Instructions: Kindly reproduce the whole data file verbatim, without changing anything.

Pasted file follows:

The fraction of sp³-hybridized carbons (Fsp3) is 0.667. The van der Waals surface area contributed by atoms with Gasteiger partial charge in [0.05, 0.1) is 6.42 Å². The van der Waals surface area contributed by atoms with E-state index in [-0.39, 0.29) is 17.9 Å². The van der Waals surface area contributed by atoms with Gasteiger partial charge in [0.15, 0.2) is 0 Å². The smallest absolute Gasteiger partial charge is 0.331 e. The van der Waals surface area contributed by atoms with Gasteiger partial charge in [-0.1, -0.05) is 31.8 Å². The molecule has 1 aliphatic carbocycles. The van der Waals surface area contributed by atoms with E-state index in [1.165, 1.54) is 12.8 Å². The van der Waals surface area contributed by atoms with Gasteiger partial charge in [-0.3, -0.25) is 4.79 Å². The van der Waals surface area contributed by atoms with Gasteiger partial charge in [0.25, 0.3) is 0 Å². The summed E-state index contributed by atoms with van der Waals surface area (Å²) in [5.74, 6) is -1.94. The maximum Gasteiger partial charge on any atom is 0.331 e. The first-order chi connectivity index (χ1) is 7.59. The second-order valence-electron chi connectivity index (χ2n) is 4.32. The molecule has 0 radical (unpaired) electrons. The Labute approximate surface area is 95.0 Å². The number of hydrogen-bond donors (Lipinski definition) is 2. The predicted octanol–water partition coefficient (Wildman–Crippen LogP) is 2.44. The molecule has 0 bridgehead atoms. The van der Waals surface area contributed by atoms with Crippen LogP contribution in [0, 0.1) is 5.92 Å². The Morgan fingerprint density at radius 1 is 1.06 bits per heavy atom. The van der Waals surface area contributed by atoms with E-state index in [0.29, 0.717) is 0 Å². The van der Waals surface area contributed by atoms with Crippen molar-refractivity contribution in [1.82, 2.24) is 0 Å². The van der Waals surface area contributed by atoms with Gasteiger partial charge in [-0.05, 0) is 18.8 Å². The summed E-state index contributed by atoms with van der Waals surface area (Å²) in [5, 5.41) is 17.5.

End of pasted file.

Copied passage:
The fraction of sp³-hybridized carbons (Fsp3) is 0.667. The van der Waals surface area contributed by atoms with Gasteiger partial charge in [0.05, 0.1) is 6.42 Å². The van der Waals surface area contributed by atoms with E-state index in [-0.39, 0.29) is 17.9 Å². The van der Waals surface area contributed by atoms with Gasteiger partial charge in [0.15, 0.2) is 0 Å². The smallest absolute Gasteiger partial charge is 0.331 e. The van der Waals surface area contributed by atoms with Gasteiger partial charge in [-0.1, -0.05) is 31.8 Å². The molecule has 1 aliphatic carbocycles. The van der Waals surface area contributed by atoms with E-state index in [1.165, 1.54) is 12.8 Å². The van der Waals surface area contributed by atoms with Gasteiger partial charge in [-0.3, -0.25) is 4.79 Å². The van der Waals surface area contributed by atoms with Gasteiger partial charge in [0.25, 0.3) is 0 Å². The summed E-state index contributed by atoms with van der Waals surface area (Å²) in [5.74, 6) is -1.94. The maximum Gasteiger partial charge on any atom is 0.331 e. The first-order chi connectivity index (χ1) is 7.59. The second-order valence-electron chi connectivity index (χ2n) is 4.32. The molecule has 0 radical (unpaired) electrons. The Labute approximate surface area is 95.0 Å². The number of hydrogen-bond donors (Lipinski definition) is 2. The predicted octanol–water partition coefficient (Wildman–Crippen LogP) is 2.44. The molecule has 0 bridgehead atoms. The van der Waals surface area contributed by atoms with Crippen LogP contribution in [0, 0.1) is 5.92 Å². The Morgan fingerprint density at radius 1 is 1.06 bits per heavy atom. The van der Waals surface area contributed by atoms with E-state index in [0.29, 0.717) is 0 Å². The van der Waals surface area contributed by atoms with Crippen molar-refractivity contribution in [1.82, 2.24) is 0 Å². The van der Waals surface area contributed by atoms with Gasteiger partial charge in [-0.05, 0) is 18.8 Å². The summed E-state index contributed by atoms with van der Waals surface area (Å²) in [5, 5.41) is 17.5.